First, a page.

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Wayne Fenton, 53; Researcher and Expert on Schizophrenia

September 06, 2006|From the Washington Post

Wayne S. Fenton, a National Institute of Mental Health administrator who as an expert on schizophrenia devoted himself to making life better for those with severe mental illnesses, was found dead Sunday in his office in Bethesda, Md. Police in Montgomery County, Md., have charged a 19-year-old patient he had seen that day.

Fenton, 53, built a reputation as an accomplished clinician, researcher, administrator and practitioner who often tackled the most difficult cases. A fiercely committed and patient professional, he combined his skills to benefit a segment of the mental-health population that he felt did not always get the necessary care.

His goal was singular and unselfish, his colleagues said: He wanted to help people with schizophrenia become functioning members of society.

In a 2002 article in the Washington Post, Fenton lamented the lack of appropriate care for those with schizophrenia. "All one has to do is walk through a downtown area to appreciate that the availability of adequate treatment for patients with schizophrenia and other mental illnesses is a serious problem in this country.

"We wouldn't let our 80-year-old mother with Alzheimer's live on a grate," he said. "Why is it all right for a 30-year-old daughter with schizophrenia?"

Fenton, a research psychiatrist, had a private practice in Bethesda, where he saw patients in the evenings and on the weekends. He had been at NIMH, a part of the National Institutes of Health, since 1999, where he supervised the development of diagnostic instruments and interventions for mental illnesses with an emphasis on such severe disorders as schizophrenia. The disease affects about 2.5 million Americans.

Daniel Weinberger, who had known Fenton for 15 years and served with him on the Schizophrenia Bulletin, a professional journal, said Fenton was tireless in trying to understand how research could help people with severe mental illnesses and was working to bring the latest research to those who could make a difference.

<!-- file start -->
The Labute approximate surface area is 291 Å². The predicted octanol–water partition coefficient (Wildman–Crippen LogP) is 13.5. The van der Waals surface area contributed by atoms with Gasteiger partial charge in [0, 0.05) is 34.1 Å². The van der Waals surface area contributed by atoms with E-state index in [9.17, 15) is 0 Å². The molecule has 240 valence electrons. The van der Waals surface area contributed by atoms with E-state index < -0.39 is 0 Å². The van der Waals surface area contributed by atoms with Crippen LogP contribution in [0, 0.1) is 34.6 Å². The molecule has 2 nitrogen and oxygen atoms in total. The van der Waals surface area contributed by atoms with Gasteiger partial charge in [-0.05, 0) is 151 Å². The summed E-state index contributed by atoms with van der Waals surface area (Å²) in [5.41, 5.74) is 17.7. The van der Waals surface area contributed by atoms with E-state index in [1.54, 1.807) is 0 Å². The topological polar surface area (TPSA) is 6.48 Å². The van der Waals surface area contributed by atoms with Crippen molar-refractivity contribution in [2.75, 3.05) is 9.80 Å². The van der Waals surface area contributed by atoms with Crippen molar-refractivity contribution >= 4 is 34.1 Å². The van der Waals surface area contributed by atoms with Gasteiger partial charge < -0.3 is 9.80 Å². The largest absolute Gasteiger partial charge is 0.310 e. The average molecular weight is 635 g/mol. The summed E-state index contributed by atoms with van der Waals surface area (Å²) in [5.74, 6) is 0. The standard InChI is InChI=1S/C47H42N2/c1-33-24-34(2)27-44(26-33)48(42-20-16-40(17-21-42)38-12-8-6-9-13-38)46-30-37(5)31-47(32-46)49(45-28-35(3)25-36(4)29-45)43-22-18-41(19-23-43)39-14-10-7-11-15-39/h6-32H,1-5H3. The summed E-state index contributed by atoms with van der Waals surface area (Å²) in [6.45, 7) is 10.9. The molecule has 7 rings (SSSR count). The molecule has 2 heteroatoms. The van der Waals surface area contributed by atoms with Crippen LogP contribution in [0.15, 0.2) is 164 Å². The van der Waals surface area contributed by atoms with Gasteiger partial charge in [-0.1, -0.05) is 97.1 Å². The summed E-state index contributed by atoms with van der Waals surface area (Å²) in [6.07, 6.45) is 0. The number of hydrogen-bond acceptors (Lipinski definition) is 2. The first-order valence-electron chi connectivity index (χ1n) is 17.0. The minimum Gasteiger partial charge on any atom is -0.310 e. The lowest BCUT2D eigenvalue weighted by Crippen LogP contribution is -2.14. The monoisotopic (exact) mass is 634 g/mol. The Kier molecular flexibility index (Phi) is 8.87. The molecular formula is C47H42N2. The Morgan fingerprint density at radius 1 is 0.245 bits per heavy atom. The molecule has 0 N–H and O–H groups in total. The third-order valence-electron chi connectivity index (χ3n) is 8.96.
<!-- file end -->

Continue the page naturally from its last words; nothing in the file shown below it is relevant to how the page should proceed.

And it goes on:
"Wayne was a rare character," said Weinberger, who works in NIMH's clinical brain disorder branch. He had a great ability to translate between the research community and those who were delivering services or funds on behalf of the severely mentally ill -- two distinct groups, he said.

A native of Albany, N.Y., Fenton received a bachelor's degree in experimental psychology from Bard College in New York and graduated from George Washington University School of Medicine in 1979.

Survivors include his wife, Nancy; four children; his parents; a brother; and a sister.

Thomas McGlashan, a professor of psychiatry at Yale, worked with Fenton in the 1980s at Chestnut Lodge Hospital, a private psychiatric hospital in Rockville, Md., and published several articles with him. He said Fenton realized the risk inherent in working with potentially violent patients. He always knew it could be dangerous.

"The worst outcome of all of this is that patients like this would have a harder time getting the help they needed," McGlashan said. "He would hate that, if that's the outcome."

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